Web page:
Prominent “Dalit-Bahujan” writer Kancha Ilaiah has sought protection from Hyderabad police as he received “death threats” after his Telugu book, Samajika Smugglerlu, Komatollu (Vysyas, or Banias are Social Smugglers) was released last week. Ilaiah complained to the Hyderabad police on Tuesday that anonymous callers threatened to kill him. His mobile phone is now switched off. However, both TRS and TDP, ruling parties in Telangana and Andhra Pradesh, respectively, have suggested that he should tender an apology to the aggrieved Vysyas for his book.

The book has mobilised the hitherto docile Vysyas, mostly kirana shop owners and small traders, in the last one week to hold rallies and demonstrations in both Telangana and Andhra Pradesh. As many as 30,000 Vysyas joined a protest rally in Miryalaguda in Telangana, while 25,000 held a meeting in Kurnool in AP. Arya Vysyas, who are popularly called Komatollu in Telugu, have lodged dozens of criminal cases against Ilaiah in both Telangana and AP, in protest against his book which accused them of exploiting the poor, amassing ill-gotten wealth, avoiding joining the armed forces, etc. Several Vysya outfits burnt Ilaiah’s effigies and demanded his arrest.

AP Chief Minister  N. Chandrababu Naidu told a delegation of Vysyas that the author should apologise for his writing and suggested that people should not read such books. In Telangana, Irrigation Minister T. Harish Rao said that Ilaiah should apologise to the Vysyas for the abusive title of the book. TRS MLA Beegala Ganesh Gupta described the book as “full of poison”. 

Ilaiah said that he was ready for an ideological debate on his book, but would not apologise. “I have done no crime, why should I apologise?” he said in a statement. Ilaiah’s defence of the book is that the phrase “social smugglers” was not derogatory, as he was simply conveying the message that Vysyas had not done anything for the overall benefit of society. Ilaiah urged the caste’s intellectuals to write another book to counter his, instead of threatening to kill him.

Some Dalit and OBC groups and Left parties are supporting Ilaiah. Kaki Madhava Rao, former chief secretary of AP, singer Gaddar and CPM Telangana secretary Tammineni Veerabhadram are seeking police protection for him.

The book is part of a series of Telugu translations of his 2009 English work, Post-Hindu India, and comes close on the heels of Ilaiah’s writings against Brahmins and some other upper castes.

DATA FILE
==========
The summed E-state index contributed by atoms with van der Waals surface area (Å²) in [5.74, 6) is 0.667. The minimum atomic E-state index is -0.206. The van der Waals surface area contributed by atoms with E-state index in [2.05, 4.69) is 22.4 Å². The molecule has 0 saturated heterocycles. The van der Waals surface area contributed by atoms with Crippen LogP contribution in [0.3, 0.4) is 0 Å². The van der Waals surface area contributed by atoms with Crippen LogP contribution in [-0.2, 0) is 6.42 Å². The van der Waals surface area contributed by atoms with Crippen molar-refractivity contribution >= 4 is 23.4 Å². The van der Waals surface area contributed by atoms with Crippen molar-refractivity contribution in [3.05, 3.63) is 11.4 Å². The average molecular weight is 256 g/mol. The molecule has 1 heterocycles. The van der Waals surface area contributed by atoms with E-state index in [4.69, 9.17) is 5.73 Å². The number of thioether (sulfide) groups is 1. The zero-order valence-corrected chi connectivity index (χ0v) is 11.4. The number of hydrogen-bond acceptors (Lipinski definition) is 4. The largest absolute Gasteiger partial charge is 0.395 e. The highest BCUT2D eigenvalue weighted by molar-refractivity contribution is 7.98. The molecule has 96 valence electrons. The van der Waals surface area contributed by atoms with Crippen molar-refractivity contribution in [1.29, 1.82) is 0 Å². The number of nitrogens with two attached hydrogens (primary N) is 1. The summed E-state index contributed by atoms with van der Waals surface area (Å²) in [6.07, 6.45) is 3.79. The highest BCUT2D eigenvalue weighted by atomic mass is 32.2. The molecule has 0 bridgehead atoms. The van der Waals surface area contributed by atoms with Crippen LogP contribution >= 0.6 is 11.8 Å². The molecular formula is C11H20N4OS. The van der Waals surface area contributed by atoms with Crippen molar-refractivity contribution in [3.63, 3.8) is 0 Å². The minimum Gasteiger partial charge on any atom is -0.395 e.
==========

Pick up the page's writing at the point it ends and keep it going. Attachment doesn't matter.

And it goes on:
64-year-old Ilaiah retired from Osmania University’s political science department eight years ago and is currently associated with Maulana Azad Urdu University’s Centre for Social Exclusion and Inclusion Programme in Hyderabad. Though he is often described as a Dalit ideologue, Ilaiah is an OBC of Kurma caste, a variant of Yadavs in Telangana.

Ilaiah, who recently added the suffix “Shepherd” to his name, kicked off a storm two decades ago for his tirade against Brahmins through his book, Why I am Not a Hindu. Ilaiah stated that the vast majority of OBCs, Dalits and tribal population had nothing to do with Hinduism, which was a cultural monopoly of Brahmins and other upper castes. Around three decades ago, Ilaiah was associated with the ultra left groups, through the Organisation for Protection of Democratic Rights, which was connected with a CPI(ML) group, Unity Centre for Communist Revolutionaries in India Marxist-Leninist. Ilaiah distanced himself from the ultra left after OBCs got reservations in early 1990s. He then chose to side with Dalit and Bahujan politics.

Initially, Ilaiah was an admirer of Narendra Modi when the latter became the Chief Minister of Gujarat for the reason that he represented the growing clout of OBCs in BJP, but later changed his stance by saying that Modi represented Hindutva forces. Ilaiah’s critics allege that he acts at the behest of Western and Church based outfits. Ilaiah adding Shepherd at his name’s end is seen as an example of his effort to come closer to Christian NGOs, as the suffix reflects Jesus Christ’s life.


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